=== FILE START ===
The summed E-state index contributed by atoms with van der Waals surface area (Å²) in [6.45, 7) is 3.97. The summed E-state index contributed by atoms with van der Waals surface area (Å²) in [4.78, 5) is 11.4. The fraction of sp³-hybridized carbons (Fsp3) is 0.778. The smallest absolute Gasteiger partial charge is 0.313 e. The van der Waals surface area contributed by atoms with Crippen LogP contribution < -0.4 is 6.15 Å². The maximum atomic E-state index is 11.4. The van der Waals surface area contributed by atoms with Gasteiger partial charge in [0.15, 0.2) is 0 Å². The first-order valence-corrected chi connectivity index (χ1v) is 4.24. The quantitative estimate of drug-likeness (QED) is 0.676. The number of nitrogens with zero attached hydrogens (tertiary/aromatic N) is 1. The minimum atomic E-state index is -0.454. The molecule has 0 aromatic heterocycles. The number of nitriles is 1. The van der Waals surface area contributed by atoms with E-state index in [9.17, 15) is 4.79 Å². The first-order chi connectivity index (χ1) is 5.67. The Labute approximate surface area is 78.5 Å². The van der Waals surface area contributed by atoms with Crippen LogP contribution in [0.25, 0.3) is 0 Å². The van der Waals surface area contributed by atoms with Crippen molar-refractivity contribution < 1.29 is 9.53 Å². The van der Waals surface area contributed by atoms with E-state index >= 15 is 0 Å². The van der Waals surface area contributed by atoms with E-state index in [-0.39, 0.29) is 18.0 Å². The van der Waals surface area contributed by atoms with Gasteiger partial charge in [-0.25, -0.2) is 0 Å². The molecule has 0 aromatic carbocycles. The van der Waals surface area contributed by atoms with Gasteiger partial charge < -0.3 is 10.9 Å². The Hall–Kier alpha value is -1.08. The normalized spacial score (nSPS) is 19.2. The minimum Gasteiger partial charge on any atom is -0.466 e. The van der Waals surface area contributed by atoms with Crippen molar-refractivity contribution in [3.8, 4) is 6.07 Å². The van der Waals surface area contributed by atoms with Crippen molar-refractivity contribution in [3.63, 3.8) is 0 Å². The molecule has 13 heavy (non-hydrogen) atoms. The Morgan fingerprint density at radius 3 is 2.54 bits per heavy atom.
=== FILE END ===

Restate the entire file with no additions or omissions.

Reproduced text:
The summed E-state index contributed by atoms with van der Waals surface area (Å²) in [6.45, 7) is 3.97. The summed E-state index contributed by atoms with van der Waals surface area (Å²) in [4.78, 5) is 11.4. The fraction of sp³-hybridized carbons (Fsp3) is 0.778. The smallest absolute Gasteiger partial charge is 0.313 e. The van der Waals surface area contributed by atoms with Crippen LogP contribution < -0.4 is 6.15 Å². The maximum atomic E-state index is 11.4. The van der Waals surface area contributed by atoms with Gasteiger partial charge in [0.15, 0.2) is 0 Å². The first-order valence-corrected chi connectivity index (χ1v) is 4.24. The quantitative estimate of drug-likeness (QED) is 0.676. The number of nitrogens with zero attached hydrogens (tertiary/aromatic N) is 1. The minimum atomic E-state index is -0.454. The molecule has 0 aromatic heterocycles. The number of nitriles is 1. The van der Waals surface area contributed by atoms with E-state index in [9.17, 15) is 4.79 Å². The first-order chi connectivity index (χ1) is 5.67. The Labute approximate surface area is 78.5 Å². The van der Waals surface area contributed by atoms with Crippen LogP contribution in [0.25, 0.3) is 0 Å². The van der Waals surface area contributed by atoms with Crippen molar-refractivity contribution < 1.29 is 9.53 Å². The van der Waals surface area contributed by atoms with E-state index >= 15 is 0 Å². The van der Waals surface area contributed by atoms with E-state index in [-0.39, 0.29) is 18.0 Å². The van der Waals surface area contributed by atoms with Gasteiger partial charge in [-0.25, -0.2) is 0 Å². The molecule has 0 aromatic carbocycles. The van der Waals surface area contributed by atoms with Gasteiger partial charge < -0.3 is 10.9 Å². The Hall–Kier alpha value is -1.08. The normalized spacial score (nSPS) is 19.2. The minimum Gasteiger partial charge on any atom is -0.466 e. The van der Waals surface area contributed by atoms with Crippen molar-refractivity contribution in [3.8, 4) is 6.07 Å². The van der Waals surface area contributed by atoms with Crippen molar-refractivity contribution in [3.63, 3.8) is 0 Å². The molecule has 13 heavy (non-hydrogen) atoms. The Morgan fingerprint density at radius 3 is 2.54 bits per heavy atom.